Author: Yvonne Vaz-Ezdani Genre:
ISBN: 978-81-905682-4-1 Price (PB) : Rs. 295 Mail Enquiry
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It was this book that started off all of Goa,1556’s publication activities….

Six decades or two generations ago, a little-known chapter of the history of Goans opened up in Burma, which was at that time a part of the British Empire.

Goan migrants from the then Portuguese colony got caught up in the real-life drama and Japanese bombings of the city of Rangoon (now Yangon), and other parts of the country.

The stories in this book, told by survivors of that war, recall in vivid detail how peaceful lives were shattered and the subsequent scrmble that occurred to evacuate to India. Some even walked home. These narratives of grit and determination in the face of fast-changing fortunes, have been collected by the editor, who wished to put down in print the incredible accounts she had often herself heard as a young girl growing up in post-independent Burma.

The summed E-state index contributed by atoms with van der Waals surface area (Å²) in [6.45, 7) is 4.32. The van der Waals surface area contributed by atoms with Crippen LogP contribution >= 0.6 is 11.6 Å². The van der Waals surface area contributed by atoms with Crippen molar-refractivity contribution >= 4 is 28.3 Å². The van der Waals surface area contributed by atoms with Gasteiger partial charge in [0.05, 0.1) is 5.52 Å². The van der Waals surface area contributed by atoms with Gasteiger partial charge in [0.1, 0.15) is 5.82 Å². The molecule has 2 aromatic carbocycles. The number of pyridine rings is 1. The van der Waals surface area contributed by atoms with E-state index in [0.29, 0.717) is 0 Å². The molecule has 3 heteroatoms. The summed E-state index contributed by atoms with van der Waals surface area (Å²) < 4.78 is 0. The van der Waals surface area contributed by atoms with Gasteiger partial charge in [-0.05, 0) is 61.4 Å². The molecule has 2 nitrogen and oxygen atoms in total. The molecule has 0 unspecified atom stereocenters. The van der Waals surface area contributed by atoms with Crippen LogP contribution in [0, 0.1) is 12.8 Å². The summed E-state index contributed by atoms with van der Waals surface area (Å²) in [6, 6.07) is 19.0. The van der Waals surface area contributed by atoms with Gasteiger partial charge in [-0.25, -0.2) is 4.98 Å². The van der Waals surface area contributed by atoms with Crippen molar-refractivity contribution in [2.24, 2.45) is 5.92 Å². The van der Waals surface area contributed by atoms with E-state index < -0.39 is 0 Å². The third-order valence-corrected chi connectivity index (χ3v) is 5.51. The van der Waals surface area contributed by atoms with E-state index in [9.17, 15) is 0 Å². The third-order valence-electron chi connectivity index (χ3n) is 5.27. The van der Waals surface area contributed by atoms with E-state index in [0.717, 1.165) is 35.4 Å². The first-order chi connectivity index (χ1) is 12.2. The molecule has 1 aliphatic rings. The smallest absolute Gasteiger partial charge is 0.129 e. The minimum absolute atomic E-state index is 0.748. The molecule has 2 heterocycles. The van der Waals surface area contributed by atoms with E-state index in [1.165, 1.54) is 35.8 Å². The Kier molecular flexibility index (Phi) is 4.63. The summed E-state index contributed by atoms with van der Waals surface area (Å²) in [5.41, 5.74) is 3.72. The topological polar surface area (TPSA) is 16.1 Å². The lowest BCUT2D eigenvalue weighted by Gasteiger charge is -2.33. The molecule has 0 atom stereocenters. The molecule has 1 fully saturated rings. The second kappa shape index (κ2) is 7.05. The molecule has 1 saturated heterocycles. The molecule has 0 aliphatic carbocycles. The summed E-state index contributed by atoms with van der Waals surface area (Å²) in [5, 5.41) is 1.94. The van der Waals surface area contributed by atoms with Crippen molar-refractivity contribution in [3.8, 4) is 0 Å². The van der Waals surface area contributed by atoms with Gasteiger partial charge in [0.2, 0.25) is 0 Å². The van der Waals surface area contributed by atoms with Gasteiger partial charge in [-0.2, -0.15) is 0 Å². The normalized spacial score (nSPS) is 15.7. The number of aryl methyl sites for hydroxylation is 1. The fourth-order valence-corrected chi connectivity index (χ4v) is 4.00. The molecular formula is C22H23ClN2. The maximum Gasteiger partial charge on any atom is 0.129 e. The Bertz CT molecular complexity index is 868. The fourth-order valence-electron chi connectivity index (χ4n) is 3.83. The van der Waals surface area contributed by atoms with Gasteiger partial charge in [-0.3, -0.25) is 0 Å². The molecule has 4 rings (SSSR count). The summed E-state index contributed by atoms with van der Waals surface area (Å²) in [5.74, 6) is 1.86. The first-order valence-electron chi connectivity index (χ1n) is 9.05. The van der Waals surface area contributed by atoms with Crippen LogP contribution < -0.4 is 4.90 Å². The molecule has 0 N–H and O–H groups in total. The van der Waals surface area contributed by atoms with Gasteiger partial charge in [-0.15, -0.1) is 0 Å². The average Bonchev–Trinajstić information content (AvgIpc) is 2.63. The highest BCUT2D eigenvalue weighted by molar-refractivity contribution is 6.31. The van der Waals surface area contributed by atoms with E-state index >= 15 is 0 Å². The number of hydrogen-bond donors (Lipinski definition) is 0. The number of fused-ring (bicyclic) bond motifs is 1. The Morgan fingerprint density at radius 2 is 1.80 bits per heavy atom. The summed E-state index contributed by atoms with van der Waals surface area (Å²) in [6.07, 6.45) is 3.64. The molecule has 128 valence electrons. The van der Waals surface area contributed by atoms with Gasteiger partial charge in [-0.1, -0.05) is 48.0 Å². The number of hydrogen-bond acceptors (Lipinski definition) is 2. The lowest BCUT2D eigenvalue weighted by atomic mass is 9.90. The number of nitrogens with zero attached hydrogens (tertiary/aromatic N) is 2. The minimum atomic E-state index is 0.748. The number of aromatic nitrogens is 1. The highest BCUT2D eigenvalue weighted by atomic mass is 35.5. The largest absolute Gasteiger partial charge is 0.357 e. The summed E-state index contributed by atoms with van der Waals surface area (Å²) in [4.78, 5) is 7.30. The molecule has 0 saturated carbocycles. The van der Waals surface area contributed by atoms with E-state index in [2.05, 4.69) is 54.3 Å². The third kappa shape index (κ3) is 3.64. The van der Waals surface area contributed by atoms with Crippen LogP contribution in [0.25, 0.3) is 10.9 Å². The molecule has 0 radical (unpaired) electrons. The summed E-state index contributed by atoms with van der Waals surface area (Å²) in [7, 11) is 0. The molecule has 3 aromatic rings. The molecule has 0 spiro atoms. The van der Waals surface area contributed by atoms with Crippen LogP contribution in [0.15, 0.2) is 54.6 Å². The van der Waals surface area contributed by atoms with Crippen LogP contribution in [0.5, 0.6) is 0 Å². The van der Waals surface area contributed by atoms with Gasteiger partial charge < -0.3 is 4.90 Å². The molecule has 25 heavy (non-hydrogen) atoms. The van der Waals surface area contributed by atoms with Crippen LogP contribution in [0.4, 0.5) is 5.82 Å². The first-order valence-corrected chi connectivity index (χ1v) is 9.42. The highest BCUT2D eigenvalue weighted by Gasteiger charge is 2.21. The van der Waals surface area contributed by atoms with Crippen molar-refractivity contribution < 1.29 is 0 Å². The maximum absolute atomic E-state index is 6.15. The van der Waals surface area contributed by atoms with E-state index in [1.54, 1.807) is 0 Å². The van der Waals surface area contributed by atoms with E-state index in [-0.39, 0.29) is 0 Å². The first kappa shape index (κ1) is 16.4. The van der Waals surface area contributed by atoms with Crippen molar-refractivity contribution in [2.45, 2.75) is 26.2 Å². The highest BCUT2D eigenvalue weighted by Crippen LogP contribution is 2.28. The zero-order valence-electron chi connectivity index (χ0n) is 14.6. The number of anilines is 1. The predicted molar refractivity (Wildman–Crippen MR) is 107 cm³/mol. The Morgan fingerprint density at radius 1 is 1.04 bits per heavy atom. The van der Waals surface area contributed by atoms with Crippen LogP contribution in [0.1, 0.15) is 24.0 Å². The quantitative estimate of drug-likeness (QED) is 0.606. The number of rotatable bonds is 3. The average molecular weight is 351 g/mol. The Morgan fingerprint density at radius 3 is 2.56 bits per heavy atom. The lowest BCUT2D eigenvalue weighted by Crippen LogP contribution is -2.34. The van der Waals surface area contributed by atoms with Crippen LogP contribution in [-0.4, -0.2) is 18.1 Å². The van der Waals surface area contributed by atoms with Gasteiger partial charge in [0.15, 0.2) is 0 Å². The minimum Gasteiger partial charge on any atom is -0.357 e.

The book, when first published, was met with surprise as many in Goa were then not aware of this chapter of Goan migration history.

Songs of the Survivors is edited by educator Yvonne Vaz Ezdani, who herself lived in Burma till the early 1980s, along with a large extended family from Saligao that has largely since resettled here. Ezdani keeps busy with counselling students, and her two daughters Shannon and Rachel are settled in Australia.

Writes editor Ezdani, “In an instant (during the War in 1941), the Goans’ comfortable and serene lives were shattered and they were plunged into chaos and fear.” Many trekked back to India, through jungles and mountains and streams, and the stories of this generation, slowly fading  away with age and memory, is recorded in this book. But some Goans even decided to stay on during Japanese occupation. When one reads their stories, the perils of migration and its impact become all that more stark, a reality often forgotten back in Goa. Some 20 contributors were born and grew up in British-ruled Burma. She writes: “This book may be about Goans in Burma, but it also seeks to record tales of determination and survival that are relevant to the human spirit everywhere.”